Usually it's financing but in my case it's much more… Making a film about politics these days in Egypt will make you the target of the extremists from both sides (the Islamist, the pro-military) and this could translate into prosecution, physical harm, defamation and a threat to your outright life.
And then there is the biggest obstacle...will the film be allowed to play in Egypt?
I wrote the highest grossing action film in Egyptian history (The Island), also known as the "Egyptian Godfather", and now they are shooting the sequel which I also co-wrote. Production was denied permits for the film for a while simply because, as stated by the authorities: "That revolution guy wrote the film."
What new opportunities are making the biggest difference to your filmmaking process?
Definitely film development programs, especially for someone like me who almost lives in a war zone and is well-connected in the U.S. This is the only way to have access to international distributors, production companies, mentors that I don’t normally have access to. It even allows me the chance to have access to an all star team, editors, sound designers, cinematographers, producers.
Describe what impact San Francisco Film Society support has had on your film.
Making a film like this back home is a big risk, especially when there is a possibility that a higher authority could stop the film. I needed this kind of support to kickstart the project and to show financiers that there will be international interest and support for this project. There was a big chance the film would have been delayed if I didn't get the support of SFFS. The support SFFS added was not just the grant, it was the passion I felt from everyone at the Film Society when I spoke about the film, my experience, my triumph and my loss.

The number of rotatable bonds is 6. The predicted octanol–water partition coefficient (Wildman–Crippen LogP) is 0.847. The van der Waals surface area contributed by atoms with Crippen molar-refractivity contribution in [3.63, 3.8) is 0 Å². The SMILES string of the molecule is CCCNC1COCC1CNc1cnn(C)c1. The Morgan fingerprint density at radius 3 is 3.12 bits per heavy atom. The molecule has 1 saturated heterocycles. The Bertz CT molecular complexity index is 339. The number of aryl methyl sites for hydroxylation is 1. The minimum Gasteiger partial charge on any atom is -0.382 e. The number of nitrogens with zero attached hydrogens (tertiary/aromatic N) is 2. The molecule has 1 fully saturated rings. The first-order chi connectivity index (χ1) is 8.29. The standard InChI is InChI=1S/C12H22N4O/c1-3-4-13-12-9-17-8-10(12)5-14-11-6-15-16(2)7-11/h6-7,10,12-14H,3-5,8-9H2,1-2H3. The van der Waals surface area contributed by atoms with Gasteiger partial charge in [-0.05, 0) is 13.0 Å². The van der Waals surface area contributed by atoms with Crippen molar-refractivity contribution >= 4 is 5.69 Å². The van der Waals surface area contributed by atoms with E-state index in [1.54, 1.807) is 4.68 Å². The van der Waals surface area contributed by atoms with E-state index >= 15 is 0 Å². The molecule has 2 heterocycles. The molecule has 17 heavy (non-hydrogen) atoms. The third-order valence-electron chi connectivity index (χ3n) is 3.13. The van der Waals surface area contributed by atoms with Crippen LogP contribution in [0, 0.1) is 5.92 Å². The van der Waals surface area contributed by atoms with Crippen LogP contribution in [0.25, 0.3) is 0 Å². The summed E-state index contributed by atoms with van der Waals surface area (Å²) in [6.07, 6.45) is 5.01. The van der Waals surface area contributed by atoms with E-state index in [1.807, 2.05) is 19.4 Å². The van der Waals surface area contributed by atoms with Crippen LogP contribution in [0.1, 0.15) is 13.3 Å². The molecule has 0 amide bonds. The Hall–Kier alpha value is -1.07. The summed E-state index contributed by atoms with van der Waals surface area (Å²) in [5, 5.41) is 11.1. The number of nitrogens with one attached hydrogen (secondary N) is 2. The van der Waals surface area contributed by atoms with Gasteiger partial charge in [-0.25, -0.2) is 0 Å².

I will never forget when Michele Turnure-Salleo, Director of Filmmaker360, called me to tell me I won the grant—it was a great day, but as much as I was excited and jumping around, I never thought I would hear Michele on the phone crying out of joy for me. At SFFS I feel I am among family. It's filmmaking plus an extra ingredient … passion.
Filmmaker360 are now connecting me with all sorts of talents to be a part of my team, in pre-production, production, and post-production. They even connected me with agents, and I have no doubt they will do everything in their power to help the film see its full potential and more.
The SFFS / KRF Filmmaking Grant program has funded a total of 46 projects since its inception, including such success stories as Kat Candler’s Hellion and Ira Sachs’ Love is Strange, both of which premiered to strong reviews at Sundance 2014; Short Term 12, Destin Cretton’s sophomore feature which won both the Narrative Grand Jury Award and Audience Award at South by Southwest 2013; Ryan Coogler’s debut feature Fruitvale Station, which won the 2014 Film Independent Spirit Award for Best First Feature, the Un Certain Regard Avenir Prize at the 2013 Cannes Film Festival, and both the Grand Jury Prize and Audience Award in the narrative category at Sundance 2013; and Beasts of the Southern Wild, Benh Zeitlin’s debut phenomenon which won Sundance’s Grand Jury Prize and Cannes’ Camera d’Or in 2012 and earned four Academy Award nominations (including Best Picture).